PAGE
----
Yukon Territory: The Renewable Energy Systems Rebate offers as much as $800/kW for residential homes using off-grid power. The rebate offers up to a maximum of $5,000 per system per year.  

Considerations of solar power

With the benefits and costs of solar power in mind, it’s also important to consider other elements of solar. A roof that can support solar panels, for example, will play a major role in the deciding factor. Solar installers will help optimize the panels’ location, but your roof must get enough sunlight first. It’s also worthwhile to cover any reroofing needs or repairs now before you install any panels. Once the panels are installed, maintenance is another thing to consider. Unless the panels are clear, your home won’t be benefiting from full solar capacity. Clearing away dust, debris, and snow in the winter needs regular upkeep.  

Then there is the matter of sunlight. Depending on your energy needs, being able to maximize the amount of sunlight you get will play a significant role. Alberta and Manitoba, for example, get 1,276 and 1,272 respective hours annually. These make them prime areas for solar energy, while Yukon only gets 965 hours. In addition to savings, the total hours of sunlight will factor into how long your payback period is.

The payback period

This period refers to the amount of time it will take for your solar panels to produce the initial investment cost. In Canada, this timeline varies from 8 to 16 years and again depends on your current province. You can, however, calculate the timeline yourself and see how long it takes before you start turning a profit.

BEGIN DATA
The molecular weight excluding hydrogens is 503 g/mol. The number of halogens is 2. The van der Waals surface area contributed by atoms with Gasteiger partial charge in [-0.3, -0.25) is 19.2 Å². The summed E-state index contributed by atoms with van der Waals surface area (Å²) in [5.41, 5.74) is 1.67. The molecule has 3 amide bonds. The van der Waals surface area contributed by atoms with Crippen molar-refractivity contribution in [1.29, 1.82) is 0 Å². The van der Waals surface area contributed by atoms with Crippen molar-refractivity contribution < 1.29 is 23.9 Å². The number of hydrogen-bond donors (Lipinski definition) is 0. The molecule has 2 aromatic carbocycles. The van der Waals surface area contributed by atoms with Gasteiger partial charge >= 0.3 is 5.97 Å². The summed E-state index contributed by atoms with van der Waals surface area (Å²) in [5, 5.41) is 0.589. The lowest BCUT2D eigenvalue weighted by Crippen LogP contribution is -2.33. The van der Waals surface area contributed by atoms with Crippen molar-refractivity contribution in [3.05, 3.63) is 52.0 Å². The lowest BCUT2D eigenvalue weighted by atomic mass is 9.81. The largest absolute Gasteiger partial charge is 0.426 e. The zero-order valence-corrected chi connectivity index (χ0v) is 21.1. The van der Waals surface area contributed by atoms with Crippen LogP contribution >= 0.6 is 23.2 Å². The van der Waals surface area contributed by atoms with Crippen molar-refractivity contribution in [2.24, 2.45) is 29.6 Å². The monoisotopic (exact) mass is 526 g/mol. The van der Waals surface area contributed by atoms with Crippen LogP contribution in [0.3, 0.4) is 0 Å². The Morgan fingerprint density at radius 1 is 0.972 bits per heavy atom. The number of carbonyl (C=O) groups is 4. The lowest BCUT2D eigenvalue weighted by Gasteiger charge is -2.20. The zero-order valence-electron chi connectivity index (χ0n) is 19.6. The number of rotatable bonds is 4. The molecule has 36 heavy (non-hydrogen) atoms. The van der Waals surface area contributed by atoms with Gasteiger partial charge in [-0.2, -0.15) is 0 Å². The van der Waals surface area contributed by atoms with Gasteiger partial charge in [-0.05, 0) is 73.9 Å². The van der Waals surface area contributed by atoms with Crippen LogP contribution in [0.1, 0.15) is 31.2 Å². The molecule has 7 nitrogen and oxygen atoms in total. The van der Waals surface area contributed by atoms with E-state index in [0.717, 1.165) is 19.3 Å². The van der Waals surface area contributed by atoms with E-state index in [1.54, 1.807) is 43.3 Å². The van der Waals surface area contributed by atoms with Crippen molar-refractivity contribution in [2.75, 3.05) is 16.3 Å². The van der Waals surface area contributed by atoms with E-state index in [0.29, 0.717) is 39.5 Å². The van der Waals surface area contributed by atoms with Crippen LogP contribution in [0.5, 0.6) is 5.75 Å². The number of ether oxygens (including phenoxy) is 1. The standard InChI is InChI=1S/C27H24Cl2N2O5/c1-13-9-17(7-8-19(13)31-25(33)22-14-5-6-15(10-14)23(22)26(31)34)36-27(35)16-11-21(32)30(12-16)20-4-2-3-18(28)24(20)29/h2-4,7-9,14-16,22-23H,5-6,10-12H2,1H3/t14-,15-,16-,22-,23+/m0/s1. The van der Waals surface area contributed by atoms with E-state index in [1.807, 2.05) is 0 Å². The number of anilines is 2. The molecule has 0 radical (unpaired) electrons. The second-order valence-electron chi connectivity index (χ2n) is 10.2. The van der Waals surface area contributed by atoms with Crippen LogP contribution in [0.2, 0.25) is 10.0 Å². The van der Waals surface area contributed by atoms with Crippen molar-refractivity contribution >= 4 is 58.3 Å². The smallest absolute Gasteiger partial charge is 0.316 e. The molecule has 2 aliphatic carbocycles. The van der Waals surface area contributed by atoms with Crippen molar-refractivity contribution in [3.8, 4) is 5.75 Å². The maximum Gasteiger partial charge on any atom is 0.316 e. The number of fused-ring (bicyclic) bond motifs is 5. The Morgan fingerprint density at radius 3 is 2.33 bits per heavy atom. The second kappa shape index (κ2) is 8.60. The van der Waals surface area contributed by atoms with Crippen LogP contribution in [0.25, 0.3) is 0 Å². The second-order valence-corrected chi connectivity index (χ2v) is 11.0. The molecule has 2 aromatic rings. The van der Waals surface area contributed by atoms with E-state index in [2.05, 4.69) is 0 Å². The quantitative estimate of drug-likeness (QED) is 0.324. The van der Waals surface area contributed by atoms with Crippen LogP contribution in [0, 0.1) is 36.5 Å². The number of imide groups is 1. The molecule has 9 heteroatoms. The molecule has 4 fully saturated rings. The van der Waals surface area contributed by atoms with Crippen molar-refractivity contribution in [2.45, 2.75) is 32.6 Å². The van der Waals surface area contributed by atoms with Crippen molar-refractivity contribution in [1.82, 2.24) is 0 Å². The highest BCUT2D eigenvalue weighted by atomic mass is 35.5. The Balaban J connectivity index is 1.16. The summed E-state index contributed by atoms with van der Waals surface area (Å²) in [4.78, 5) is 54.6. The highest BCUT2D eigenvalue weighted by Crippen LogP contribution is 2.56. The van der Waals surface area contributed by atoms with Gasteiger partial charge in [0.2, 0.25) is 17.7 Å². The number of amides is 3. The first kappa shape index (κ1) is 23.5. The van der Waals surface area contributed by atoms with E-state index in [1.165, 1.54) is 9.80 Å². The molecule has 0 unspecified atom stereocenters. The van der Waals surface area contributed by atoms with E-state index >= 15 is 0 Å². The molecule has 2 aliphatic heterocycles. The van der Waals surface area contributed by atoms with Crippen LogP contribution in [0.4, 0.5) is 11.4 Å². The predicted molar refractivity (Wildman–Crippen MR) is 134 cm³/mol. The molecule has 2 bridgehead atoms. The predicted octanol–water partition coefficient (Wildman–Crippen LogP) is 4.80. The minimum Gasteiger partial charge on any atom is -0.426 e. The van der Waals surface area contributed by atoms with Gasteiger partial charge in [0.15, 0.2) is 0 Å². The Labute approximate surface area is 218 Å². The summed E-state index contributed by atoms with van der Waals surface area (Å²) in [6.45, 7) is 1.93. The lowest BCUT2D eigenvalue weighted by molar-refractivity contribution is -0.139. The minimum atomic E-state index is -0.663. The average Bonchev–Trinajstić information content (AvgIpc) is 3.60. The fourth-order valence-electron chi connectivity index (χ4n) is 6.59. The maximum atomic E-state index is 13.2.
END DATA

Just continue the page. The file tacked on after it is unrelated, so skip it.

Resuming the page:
First, calculate the system’s gross cost by adding up everything you paid and subtracting any rebates. From there, calculate the amount of savings that you will make each year with your system. This final number will tell what your payback period will be. You should also consider the environmental payback, and by eliminating the use of fossil fuels, the positive impact you’re making no the environment.

Remember, going solar is never a decision homeowners regret. So, once you’ve made the decision, look for a certified solar company to help!

Find a RenovationFind certified solar company now!

RenovationFind Certified is a symbol of integrity held by only the most trustworthy companies in home improvement, service, maintenance.